To encourage multi-modal engagement, there is a space for zine readers to draw or write what they would like to preserve about their communities, and get them thinking about what community care and repair looks like to them. Another section covers the physical and digital resources for zine readers to use when recording their stories, such as the Boston Public Libraries Oral History Backpacks and the DITI’s module on using Audacity to record oral histories. We are also linking to playlists and podcasts to provide more information on collecting and preserving community histories, and allow zine readers to explore oral history work at their own pace. 

Finally, we are including QR codes for example oral history projects, such as the DITI’s Meet the Method blog for recording family traditions with Audacity and the digital archive of the Harriet Tubman House Memory Project. Dzidzor and I envision the zine will take on different iterations in the future, eventually with links to the Reckonings Project’s recorded interviews of Freedom House program alumni. Physical copies of the zine can be shared by the Reckonings Project with community members and research partners to enable community-led conversations on preserving local collective memory and heritage. 

Shows the process of co-designing a zine about community care and preservation using Canva. The pages of the zine prompt readers to write or draw what community care looks like to them, listen to local oral histories, explore resources on how to create their own oral history records, and enjoy community art and history as forms of sustenance.

Figure 1: Co-designing a zine about community care and preservation using Canva. The pages of the zine prompt readers to write or draw what community care looks like to them, listen to local oral histories, explore resources on how to create personal oral history records, and enjoy community art and history as forms of sustenance.

I enjoyed working with the Reckonings Project and Freedom House team and supporting their work to encourage community care and preservation. Looking to the future, I’m excited to see the work of Freedom House junior coaches, staff, and Reckonings Project contributors. Their efforts to co-create a participatory oral history project opened my eyes to how community-led research can uplift the important stories of the Dorchester and Roxbury neighborhoods and reckon with Boston’s history.

References and resources for community collaboration:

  • Burns, K., & Randles, E. (2016). Community-based learning and research agreements: An introductory guide for higher education teaching staff. University College Cork, Ireland.
  • Cornell University. (2021). IDP Resources: An Introduction to Community Agreements. Intergroup Dialogue Project.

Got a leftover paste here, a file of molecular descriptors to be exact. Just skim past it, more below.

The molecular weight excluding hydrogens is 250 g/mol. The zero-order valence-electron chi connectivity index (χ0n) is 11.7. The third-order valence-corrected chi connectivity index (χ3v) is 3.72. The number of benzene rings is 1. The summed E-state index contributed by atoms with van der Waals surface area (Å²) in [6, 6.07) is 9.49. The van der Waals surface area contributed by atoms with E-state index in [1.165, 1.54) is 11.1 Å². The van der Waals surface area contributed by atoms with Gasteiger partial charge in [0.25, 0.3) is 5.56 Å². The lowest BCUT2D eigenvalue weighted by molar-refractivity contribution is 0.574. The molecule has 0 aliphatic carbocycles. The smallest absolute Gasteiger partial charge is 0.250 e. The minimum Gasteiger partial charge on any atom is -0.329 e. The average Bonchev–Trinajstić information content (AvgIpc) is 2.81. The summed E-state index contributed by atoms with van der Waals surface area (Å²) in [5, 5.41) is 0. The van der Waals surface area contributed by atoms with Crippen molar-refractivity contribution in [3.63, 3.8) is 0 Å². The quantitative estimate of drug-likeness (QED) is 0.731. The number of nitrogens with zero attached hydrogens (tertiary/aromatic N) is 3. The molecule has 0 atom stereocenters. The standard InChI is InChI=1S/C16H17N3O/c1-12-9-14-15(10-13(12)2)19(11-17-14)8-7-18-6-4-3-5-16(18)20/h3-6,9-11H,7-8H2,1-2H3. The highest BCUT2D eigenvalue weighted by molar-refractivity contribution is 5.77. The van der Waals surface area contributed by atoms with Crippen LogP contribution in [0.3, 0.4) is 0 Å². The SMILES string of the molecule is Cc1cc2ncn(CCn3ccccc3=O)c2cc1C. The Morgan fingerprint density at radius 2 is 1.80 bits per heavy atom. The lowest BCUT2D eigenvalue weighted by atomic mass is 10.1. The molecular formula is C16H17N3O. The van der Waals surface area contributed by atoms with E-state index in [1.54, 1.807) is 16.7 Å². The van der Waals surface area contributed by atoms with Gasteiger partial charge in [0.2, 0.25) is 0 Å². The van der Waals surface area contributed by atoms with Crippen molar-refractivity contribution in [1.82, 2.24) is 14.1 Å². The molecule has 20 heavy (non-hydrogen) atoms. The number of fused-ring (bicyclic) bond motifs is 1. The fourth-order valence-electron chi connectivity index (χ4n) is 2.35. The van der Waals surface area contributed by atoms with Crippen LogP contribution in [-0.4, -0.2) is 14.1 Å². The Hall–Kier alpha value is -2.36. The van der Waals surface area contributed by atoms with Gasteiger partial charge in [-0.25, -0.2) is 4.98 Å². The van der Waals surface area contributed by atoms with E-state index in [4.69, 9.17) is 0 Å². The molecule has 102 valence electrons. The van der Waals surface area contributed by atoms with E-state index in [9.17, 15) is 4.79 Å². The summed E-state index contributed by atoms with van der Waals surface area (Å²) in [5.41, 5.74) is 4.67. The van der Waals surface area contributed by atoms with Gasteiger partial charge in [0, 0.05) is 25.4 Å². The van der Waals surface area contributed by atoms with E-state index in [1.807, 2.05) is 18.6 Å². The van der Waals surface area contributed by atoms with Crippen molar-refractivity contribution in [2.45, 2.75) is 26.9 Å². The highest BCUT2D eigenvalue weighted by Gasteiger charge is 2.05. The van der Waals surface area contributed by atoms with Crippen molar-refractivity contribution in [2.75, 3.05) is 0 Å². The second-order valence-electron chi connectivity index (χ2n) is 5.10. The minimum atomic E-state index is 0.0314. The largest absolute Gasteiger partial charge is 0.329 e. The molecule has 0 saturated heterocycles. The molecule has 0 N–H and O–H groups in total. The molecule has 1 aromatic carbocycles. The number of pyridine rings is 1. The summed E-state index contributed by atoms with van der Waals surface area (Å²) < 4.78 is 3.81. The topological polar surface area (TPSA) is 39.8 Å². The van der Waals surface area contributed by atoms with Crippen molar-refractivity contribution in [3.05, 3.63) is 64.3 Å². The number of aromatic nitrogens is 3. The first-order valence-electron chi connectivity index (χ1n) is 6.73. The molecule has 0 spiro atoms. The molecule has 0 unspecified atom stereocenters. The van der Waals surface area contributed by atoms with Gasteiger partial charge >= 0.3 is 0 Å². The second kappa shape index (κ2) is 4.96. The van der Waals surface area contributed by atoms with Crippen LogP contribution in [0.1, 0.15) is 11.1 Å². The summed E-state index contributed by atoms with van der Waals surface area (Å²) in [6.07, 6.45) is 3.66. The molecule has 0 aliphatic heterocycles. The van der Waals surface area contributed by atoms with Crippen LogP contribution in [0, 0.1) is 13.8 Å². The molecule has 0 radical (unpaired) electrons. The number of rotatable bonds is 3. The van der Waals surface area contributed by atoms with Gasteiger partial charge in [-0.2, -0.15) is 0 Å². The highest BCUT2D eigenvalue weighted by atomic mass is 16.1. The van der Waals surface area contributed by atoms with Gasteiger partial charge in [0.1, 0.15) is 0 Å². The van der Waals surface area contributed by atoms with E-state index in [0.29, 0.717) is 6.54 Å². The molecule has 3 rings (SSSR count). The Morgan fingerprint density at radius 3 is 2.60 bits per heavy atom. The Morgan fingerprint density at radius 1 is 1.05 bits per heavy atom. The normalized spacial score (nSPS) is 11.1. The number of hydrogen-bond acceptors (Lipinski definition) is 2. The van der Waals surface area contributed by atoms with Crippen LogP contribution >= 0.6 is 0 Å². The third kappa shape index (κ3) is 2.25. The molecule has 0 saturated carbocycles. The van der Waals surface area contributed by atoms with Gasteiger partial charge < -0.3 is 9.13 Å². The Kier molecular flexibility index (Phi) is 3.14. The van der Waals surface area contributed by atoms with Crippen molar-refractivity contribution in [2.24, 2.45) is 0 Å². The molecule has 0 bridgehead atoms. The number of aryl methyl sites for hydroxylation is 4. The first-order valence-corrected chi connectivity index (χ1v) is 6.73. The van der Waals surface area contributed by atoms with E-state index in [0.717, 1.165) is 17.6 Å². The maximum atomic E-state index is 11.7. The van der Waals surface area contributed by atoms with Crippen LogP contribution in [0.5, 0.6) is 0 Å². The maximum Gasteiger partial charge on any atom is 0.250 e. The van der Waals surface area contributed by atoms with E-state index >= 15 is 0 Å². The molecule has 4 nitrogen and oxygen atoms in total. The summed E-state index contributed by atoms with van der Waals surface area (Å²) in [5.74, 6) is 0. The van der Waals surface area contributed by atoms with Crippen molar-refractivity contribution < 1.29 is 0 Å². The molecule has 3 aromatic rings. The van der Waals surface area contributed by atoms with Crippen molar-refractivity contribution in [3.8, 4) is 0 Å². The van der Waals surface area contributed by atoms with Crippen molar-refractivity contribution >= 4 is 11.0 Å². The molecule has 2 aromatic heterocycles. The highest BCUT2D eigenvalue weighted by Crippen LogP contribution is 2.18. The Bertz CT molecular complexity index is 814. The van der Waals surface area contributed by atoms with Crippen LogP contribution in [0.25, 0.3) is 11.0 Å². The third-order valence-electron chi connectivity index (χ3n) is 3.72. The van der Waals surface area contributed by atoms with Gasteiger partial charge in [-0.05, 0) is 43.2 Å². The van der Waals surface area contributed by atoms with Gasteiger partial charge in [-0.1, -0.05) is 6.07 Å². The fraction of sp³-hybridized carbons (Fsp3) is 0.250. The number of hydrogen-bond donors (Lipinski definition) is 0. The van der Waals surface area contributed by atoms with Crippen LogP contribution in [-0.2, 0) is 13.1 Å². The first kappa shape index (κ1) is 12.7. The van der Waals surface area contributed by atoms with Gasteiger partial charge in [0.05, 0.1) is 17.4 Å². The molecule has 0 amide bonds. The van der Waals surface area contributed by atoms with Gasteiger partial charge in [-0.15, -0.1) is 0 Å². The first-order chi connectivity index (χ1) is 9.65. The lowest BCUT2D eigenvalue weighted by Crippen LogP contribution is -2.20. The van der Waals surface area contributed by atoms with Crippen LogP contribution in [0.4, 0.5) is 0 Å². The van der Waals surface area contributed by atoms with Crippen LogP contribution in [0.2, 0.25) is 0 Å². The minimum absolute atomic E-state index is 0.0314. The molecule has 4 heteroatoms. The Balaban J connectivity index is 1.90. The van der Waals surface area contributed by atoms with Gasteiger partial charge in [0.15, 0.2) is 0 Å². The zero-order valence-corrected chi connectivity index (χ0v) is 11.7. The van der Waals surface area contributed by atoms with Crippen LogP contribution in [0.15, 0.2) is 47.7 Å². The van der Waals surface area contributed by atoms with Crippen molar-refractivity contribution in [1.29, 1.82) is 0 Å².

• Dekker, J., Klein, D., & Rose, D. (2021). Oral History Toolkit. 
  • Freedom House. (2024). Freedom House- Inspiring Black, Brown, and Immigrant Students. Freedom House. 
  • Goddard-Durant, S., Sieunarine, J. A., & Doucet, A. (2021). Decolonising research with black communities: Developing equitable and ethical relationships between academic and community stakeholders. Families, Relationships and Societies, 10(1), 189-196.
  • Michell, H. J. (2009). Gathering berries in northern contexts: a Woodlands Cree metaphor for community-based research. Pimatisiwin: A Journal of Aboriginal & Indigenous Community Health, 7(1).
  • Muhammed, M., Wallerstein, N., & Duran, B. (2014). Reflections on Researcher Identity and Power: The Impact of Positionality on Community Based Participatory Research (CBPR) Processes and Outcomes. Critical Sociology.
  • National Equity Project. (2023). Developing Community Agreements. National Equity Project. 
  • Reckonings Project. (2024). Reckonings – A local history platform for the community-archivist. 
  • Riccio, R., Berkey, B., & Mecagni, G. (2022). Principles of Anti-Oppressive Community Engagement for University Educators and Researchers. 
  • Ross, L. F., Loup, A., Nelson, R. M., Botkin, J. R., Kost, R., Smith Jr, G. R., & Gehlert, S. (2010). Human subjects protections in community-engaged research: a research ethics framework. Journal of Empirical Research on Human Research Ethics, 5(1), 5-17.
  • Kindy, D. (2022, February). Freedom House, an Iconic Civil Rights Hub in Boston, Is Set for Demolition. Smithsonian Magazine. 
  • Tuck, E. (2009). Suspending damage: A letter to communities. Harvard educational review, 79(3), 409-428.
  • Tuck, E., & Yang, K. W. (2014). R-words: Refusing research. Humanizing research: Decolonizing qualitative inquiry with youth and communities, 223, 248.
  • Valk, A., Atticks, A., Binning, R., Manekin, E., Schiff, A., Shibata, R., & Townes, M. (2011). Engaging Communities and Classrooms: Lessons from the Fox Point Oral History Project. The Oral History Review, 38(1), 136–157.